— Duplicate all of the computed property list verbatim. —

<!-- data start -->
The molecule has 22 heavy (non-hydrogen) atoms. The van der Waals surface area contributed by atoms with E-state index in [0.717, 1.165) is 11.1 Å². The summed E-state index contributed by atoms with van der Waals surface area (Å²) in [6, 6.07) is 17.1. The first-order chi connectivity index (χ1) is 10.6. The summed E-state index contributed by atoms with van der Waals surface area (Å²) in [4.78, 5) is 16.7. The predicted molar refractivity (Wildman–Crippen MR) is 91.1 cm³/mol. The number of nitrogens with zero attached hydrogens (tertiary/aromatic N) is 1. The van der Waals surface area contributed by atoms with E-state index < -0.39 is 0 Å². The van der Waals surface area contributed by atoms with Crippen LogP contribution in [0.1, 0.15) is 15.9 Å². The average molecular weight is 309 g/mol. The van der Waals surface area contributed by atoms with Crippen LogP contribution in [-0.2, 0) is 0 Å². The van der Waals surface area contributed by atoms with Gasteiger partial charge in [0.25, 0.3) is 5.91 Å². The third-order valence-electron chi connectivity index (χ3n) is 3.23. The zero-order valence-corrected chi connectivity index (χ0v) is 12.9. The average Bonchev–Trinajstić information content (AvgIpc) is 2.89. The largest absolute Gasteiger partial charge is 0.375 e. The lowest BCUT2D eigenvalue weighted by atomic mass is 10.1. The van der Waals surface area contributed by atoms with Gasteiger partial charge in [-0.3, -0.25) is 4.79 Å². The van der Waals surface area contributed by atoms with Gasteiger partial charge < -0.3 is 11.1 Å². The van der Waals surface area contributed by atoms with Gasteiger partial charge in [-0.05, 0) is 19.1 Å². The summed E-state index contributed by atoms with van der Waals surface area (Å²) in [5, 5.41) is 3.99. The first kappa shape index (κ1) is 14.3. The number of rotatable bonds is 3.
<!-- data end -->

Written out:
The molecule has 22 heavy (non-hydrogen) atoms. The van der Waals surface area contributed by atoms with E-state index in [0.717, 1.165) is 11.1 Å². The summed E-state index contributed by atoms with van der Waals surface area (Å²) in [6, 6.07) is 17.1. The first-order chi connectivity index (χ1) is 10.6. The summed E-state index contributed by atoms with van der Waals surface area (Å²) in [4.78, 5) is 16.7. The predicted molar refractivity (Wildman–Crippen MR) is 91.1 cm³/mol. The number of nitrogens with zero attached hydrogens (tertiary/aromatic N) is 1. The van der Waals surface area contributed by atoms with E-state index < -0.39 is 0 Å². The van der Waals surface area contributed by atoms with Crippen LogP contribution in [0.1, 0.15) is 15.9 Å². The average molecular weight is 309 g/mol. The van der Waals surface area contributed by atoms with Crippen LogP contribution in [-0.2, 0) is 0 Å². The van der Waals surface area contributed by atoms with Gasteiger partial charge in [0.25, 0.3) is 5.91 Å². The third-order valence-electron chi connectivity index (χ3n) is 3.23. The zero-order valence-corrected chi connectivity index (χ0v) is 12.9. The average Bonchev–Trinajstić information content (AvgIpc) is 2.89. The largest absolute Gasteiger partial charge is 0.375 e. The lowest BCUT2D eigenvalue weighted by atomic mass is 10.1. The van der Waals surface area contributed by atoms with Gasteiger partial charge in [-0.3, -0.25) is 4.79 Å². The van der Waals surface area contributed by atoms with Gasteiger partial charge < -0.3 is 11.1 Å². The van der Waals surface area contributed by atoms with Gasteiger partial charge in [-0.05, 0) is 19.1 Å². The summed E-state index contributed by atoms with van der Waals surface area (Å²) in [5, 5.41) is 3.99. The first kappa shape index (κ1) is 14.3. The number of rotatable bonds is 3.